Potato

Potato juice encourages the skin to grow and restore cells.

Cut a potato into slices. Rub the slices on your stretch marks until their starch covers the affected areas. Let the juice dry on your skin and then wash it off with water.

Castor Oil

Castor oil can treat pimples, dark spots, age spots, fine lines, wrinkles, and ultimately, stretch marks.

Massage the affected area with castor oil in a circular motion. Do so for 10 minutes. Then, place a warm towel or thin cotton cloth for 15 minutes. Do this for a month to see noticeable results.

Aloe Vera

People know well that Aloe vera is an excellent skin and hair cleanser. It also works as a stretch mark remedy.

Cut an aloe vera leaf into thin slices. Rub a slice on your stretch mark. Leave its gel on your skin for 10 to 15 minutes. Rinse with water. Another method to use aloe vera for your stretch mark is to create a salve. Extract oils from vitamin A and E capsules. Mix those oils with aloe vera gel. Rub the gel mixture on the affected area until the skin absorbs the salve. Do this daily to fully experience its benefits.

Prevention

Stretch marks are a part of any person's life. Most of its causes are naturally occurring. However, it is possible to prevent unnecessary stretch marks.

First, you should maintain your weight. Exercise regularly and eat healthy to avoid sudden weight gain or loss. Second, consult your doctor about your optimal weight if you are pregnant. Third, avoid stress as much as possible. Cortisol is not just a hormone that your body produces during puberty. It is also a hormone secreted by your adrenaline glands when you are stressed.

Two Important Tips to Prevent Stretch Marks on Face

The two important things you need to do to avoid having stretch marks on face are: Maintain a healthy lifestyle and establish a proper facial care regimen.

Lead a healthy lifestyle. Be sure that your skin is getting all the nutrients it needs. A few of them are vitamin C, vitamin D, vitamin E, and zinc. Also, make sure you are getting your recommended protein intake and are always sufficiently hydrated.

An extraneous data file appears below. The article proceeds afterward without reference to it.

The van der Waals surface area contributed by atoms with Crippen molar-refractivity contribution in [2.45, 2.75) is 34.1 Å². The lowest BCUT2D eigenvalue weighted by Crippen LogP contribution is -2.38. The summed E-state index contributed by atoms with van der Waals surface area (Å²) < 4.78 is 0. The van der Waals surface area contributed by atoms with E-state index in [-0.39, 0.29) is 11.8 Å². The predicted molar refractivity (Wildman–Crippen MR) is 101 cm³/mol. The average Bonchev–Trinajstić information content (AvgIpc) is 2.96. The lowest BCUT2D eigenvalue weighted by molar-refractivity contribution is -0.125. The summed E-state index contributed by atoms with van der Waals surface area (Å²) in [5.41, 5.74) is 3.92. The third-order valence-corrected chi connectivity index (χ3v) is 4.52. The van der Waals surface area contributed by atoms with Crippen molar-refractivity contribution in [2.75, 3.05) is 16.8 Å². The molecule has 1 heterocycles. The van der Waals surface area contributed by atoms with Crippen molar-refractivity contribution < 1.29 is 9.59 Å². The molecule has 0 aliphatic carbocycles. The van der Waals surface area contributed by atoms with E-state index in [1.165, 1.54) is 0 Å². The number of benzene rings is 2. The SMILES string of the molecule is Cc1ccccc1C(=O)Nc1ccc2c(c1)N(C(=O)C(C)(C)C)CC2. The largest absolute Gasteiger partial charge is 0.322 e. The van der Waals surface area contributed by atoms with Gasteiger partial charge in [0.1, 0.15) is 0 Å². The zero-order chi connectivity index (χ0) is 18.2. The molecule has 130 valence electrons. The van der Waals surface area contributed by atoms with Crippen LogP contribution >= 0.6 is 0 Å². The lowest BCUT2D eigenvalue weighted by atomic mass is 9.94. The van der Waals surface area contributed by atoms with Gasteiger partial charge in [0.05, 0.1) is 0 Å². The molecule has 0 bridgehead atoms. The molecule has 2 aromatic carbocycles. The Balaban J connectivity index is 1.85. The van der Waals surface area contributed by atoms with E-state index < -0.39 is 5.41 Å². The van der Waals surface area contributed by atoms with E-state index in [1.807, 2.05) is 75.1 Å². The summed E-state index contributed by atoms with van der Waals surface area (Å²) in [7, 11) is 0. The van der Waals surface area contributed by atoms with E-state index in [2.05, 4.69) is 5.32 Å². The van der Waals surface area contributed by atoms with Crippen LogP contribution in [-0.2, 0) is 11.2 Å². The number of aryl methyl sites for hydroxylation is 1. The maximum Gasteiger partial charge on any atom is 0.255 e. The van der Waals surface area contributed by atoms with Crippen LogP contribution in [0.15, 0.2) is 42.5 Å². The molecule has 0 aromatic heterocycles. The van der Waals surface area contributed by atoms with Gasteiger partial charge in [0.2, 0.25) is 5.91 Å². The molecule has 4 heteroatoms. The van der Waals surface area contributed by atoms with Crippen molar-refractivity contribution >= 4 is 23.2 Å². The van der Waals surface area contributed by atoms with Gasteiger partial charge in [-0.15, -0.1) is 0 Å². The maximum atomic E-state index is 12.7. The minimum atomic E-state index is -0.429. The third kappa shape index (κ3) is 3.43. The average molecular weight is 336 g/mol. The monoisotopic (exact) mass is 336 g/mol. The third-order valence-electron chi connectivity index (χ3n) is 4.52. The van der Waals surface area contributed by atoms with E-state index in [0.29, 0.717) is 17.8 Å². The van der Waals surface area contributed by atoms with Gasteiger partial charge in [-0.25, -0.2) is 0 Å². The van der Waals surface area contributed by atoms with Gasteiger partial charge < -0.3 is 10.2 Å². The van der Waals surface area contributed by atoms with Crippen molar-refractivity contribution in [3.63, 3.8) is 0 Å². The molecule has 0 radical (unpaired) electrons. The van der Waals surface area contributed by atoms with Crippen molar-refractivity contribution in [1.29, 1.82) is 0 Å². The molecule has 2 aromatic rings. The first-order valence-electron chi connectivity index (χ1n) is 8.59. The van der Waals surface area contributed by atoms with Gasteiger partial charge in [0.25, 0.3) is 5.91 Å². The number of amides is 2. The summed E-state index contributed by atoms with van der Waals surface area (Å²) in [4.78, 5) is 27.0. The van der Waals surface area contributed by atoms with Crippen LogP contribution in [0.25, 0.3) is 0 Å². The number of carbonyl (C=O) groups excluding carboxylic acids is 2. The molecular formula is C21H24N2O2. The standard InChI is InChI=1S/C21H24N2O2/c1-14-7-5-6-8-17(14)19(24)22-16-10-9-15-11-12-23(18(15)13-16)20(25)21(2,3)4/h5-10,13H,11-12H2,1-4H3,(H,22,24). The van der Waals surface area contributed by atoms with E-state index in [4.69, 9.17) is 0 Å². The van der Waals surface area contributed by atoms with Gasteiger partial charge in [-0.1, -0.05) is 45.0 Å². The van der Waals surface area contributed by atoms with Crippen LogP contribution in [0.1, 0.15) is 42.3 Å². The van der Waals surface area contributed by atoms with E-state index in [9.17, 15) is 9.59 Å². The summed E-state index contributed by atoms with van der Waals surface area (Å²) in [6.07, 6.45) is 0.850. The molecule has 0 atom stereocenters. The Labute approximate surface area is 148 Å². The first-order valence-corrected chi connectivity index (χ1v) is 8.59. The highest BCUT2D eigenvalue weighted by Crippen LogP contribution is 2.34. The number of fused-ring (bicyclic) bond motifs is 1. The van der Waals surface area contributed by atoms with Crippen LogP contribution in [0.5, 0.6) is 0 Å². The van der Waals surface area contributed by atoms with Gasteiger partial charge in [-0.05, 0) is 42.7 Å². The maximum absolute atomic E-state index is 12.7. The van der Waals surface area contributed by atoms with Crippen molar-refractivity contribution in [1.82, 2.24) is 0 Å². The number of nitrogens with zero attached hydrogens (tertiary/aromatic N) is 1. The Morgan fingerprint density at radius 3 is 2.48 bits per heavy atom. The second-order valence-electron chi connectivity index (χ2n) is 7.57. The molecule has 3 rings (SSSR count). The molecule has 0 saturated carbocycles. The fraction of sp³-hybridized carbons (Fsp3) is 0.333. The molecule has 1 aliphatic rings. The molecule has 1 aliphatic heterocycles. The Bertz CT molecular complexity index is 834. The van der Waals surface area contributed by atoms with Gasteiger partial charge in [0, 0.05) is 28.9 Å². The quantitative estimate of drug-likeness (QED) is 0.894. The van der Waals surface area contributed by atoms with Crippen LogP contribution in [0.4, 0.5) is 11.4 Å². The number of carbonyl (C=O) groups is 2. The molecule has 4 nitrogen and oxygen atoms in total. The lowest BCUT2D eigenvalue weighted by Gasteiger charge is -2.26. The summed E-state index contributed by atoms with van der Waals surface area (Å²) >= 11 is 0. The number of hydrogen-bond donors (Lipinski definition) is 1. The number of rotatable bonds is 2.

In terms of proper facial care, always make sure that your facial skin retains moisture throughout the day. Never leave it dry, but never leave it too oily either. Most importantly, never go to bed without cleansing your face.

Sources!

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  • Tretinoin Topical : Uses, Side Effects, Interactions, Pictures, Warnings & Dosing. (n.d.). Retrieved from https://www.webmd.com/drugs/2/drug-3956/tretinoin-topical/details
  • Can You Get Rid of Stretch Marks? (n.d.). Retrieved from https://www.webmd.com/beauty/what-are-stretch-marks
  • How to Prevent Stretch Marks: 7 Tips. (n.d.). Retrieved from https://www.healthline.com/health/how-to-prevent-stretch-marks
  • Clark, K. (2018, May 25). Do You Really Want That Fake Tan? Retrieved from https://www.prevention.com/beauty/skin-care/a20432553/the-danger-of-tanning-lotions/
  • Biocell Collagen: Uses, Side Effects, Interactions, Dosage, and Warning. (n.d.). Retrieved from https://www.webmd.com/vitamins/ai/ingredientmono-1273/biocell-collagen
  • Chemical peel. (2018, May 24). Retrieved from https://www.mayoclinic.org/tests-procedures/chemical-peel/about/pac-20393473
  • Dermabrasion. (2018, May 23). Retrieved from https://www.mayoclinic.org/tests-procedures/dermabrasion/about/pac-20393764
  • Mace, P. (n.d.). Broadband Light Photorejuvenation. Retrieved from https://www.scfa.edu.au/services/broadband-light-photorejuvenation
  • Laser resurfacing. (2018, March 28). Retrieved from https://www.mayoclinic.org/tests-procedures/laser-resurfacing/about/pac-20385114